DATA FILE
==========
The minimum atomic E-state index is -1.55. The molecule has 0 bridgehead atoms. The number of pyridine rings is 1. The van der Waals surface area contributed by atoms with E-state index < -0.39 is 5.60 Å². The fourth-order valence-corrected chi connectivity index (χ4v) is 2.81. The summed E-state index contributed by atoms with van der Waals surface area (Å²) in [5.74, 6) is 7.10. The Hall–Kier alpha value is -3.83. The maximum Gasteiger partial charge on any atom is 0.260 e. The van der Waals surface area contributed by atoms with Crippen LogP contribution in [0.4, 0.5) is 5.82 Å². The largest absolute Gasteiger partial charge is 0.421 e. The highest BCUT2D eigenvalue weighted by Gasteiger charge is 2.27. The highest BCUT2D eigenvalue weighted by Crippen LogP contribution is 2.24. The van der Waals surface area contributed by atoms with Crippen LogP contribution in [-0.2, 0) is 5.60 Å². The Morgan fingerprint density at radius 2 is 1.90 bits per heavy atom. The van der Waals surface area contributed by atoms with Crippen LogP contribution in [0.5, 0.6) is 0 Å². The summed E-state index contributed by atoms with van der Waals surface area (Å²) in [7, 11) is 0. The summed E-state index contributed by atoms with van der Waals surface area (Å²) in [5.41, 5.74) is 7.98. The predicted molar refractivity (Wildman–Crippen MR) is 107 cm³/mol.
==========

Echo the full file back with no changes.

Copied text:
The minimum atomic E-state index is -1.55. The molecule has 0 bridgehead atoms. The number of pyridine rings is 1. The van der Waals surface area contributed by atoms with E-state index < -0.39 is 5.60 Å². The fourth-order valence-corrected chi connectivity index (χ4v) is 2.81. The summed E-state index contributed by atoms with van der Waals surface area (Å²) in [5.74, 6) is 7.10. The Hall–Kier alpha value is -3.83. The maximum Gasteiger partial charge on any atom is 0.260 e. The van der Waals surface area contributed by atoms with Crippen LogP contribution in [0.4, 0.5) is 5.82 Å². The largest absolute Gasteiger partial charge is 0.421 e. The highest BCUT2D eigenvalue weighted by Gasteiger charge is 2.27. The highest BCUT2D eigenvalue weighted by Crippen LogP contribution is 2.24. The van der Waals surface area contributed by atoms with Crippen LogP contribution in [-0.2, 0) is 5.60 Å². The Morgan fingerprint density at radius 2 is 1.90 bits per heavy atom. The van der Waals surface area contributed by atoms with Crippen LogP contribution in [0.5, 0.6) is 0 Å². The summed E-state index contributed by atoms with van der Waals surface area (Å²) in [7, 11) is 0. The summed E-state index contributed by atoms with van der Waals surface area (Å²) in [5.41, 5.74) is 7.98. The predicted molar refractivity (Wildman–Crippen MR) is 107 cm³/mol.